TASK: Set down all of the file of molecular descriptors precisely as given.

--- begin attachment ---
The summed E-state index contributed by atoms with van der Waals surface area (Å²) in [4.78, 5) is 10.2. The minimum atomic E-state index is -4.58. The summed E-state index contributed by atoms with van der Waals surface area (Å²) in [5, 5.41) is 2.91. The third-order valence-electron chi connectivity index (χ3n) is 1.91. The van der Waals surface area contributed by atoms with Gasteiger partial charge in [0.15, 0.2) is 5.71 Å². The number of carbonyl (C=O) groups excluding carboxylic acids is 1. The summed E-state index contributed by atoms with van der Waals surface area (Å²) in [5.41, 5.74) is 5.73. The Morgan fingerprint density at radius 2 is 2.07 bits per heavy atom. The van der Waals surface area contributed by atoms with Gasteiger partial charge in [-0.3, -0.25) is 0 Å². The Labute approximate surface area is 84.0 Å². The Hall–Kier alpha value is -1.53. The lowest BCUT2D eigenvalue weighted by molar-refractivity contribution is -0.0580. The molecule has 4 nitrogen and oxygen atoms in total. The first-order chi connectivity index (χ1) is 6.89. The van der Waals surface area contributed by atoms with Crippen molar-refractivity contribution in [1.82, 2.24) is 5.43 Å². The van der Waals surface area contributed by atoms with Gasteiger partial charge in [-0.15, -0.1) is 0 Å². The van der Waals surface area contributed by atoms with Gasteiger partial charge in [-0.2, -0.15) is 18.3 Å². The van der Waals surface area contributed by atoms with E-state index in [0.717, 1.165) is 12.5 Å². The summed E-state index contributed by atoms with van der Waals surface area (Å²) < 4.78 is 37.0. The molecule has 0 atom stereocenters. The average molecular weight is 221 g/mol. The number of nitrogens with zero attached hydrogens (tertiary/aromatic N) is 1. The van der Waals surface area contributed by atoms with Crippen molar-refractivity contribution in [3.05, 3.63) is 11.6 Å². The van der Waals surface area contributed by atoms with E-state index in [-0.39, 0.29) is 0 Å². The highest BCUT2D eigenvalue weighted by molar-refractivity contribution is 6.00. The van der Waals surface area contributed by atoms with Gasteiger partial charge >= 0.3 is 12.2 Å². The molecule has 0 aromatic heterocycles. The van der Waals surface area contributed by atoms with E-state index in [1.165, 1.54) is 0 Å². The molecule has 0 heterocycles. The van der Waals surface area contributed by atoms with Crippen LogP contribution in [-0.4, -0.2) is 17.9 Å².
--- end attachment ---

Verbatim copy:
The summed E-state index contributed by atoms with van der Waals surface area (Å²) in [4.78, 5) is 10.2. The minimum atomic E-state index is -4.58. The summed E-state index contributed by atoms with van der Waals surface area (Å²) in [5, 5.41) is 2.91. The third-order valence-electron chi connectivity index (χ3n) is 1.91. The van der Waals surface area contributed by atoms with Gasteiger partial charge in [0.15, 0.2) is 5.71 Å². The number of carbonyl (C=O) groups excluding carboxylic acids is 1. The summed E-state index contributed by atoms with van der Waals surface area (Å²) in [5.41, 5.74) is 5.73. The Morgan fingerprint density at radius 2 is 2.07 bits per heavy atom. The van der Waals surface area contributed by atoms with Gasteiger partial charge in [-0.3, -0.25) is 0 Å². The Labute approximate surface area is 84.0 Å². The Hall–Kier alpha value is -1.53. The lowest BCUT2D eigenvalue weighted by molar-refractivity contribution is -0.0580. The molecule has 4 nitrogen and oxygen atoms in total. The first-order chi connectivity index (χ1) is 6.89. The van der Waals surface area contributed by atoms with Crippen molar-refractivity contribution in [1.82, 2.24) is 5.43 Å². The van der Waals surface area contributed by atoms with Gasteiger partial charge in [-0.15, -0.1) is 0 Å². The van der Waals surface area contributed by atoms with Gasteiger partial charge in [-0.2, -0.15) is 18.3 Å². The van der Waals surface area contributed by atoms with E-state index in [0.717, 1.165) is 12.5 Å². The summed E-state index contributed by atoms with van der Waals surface area (Å²) < 4.78 is 37.0. The molecule has 0 atom stereocenters. The average molecular weight is 221 g/mol. The number of nitrogens with zero attached hydrogens (tertiary/aromatic N) is 1. The van der Waals surface area contributed by atoms with Crippen molar-refractivity contribution in [3.05, 3.63) is 11.6 Å². The van der Waals surface area contributed by atoms with E-state index in [-0.39, 0.29) is 0 Å². The highest BCUT2D eigenvalue weighted by molar-refractivity contribution is 6.00. The van der Waals surface area contributed by atoms with Gasteiger partial charge >= 0.3 is 12.2 Å². The molecule has 0 aromatic heterocycles. The van der Waals surface area contributed by atoms with E-state index in [1.165, 1.54) is 0 Å². The molecule has 0 heterocycles. The van der Waals surface area contributed by atoms with Crippen LogP contribution in [-0.4, -0.2) is 17.9 Å².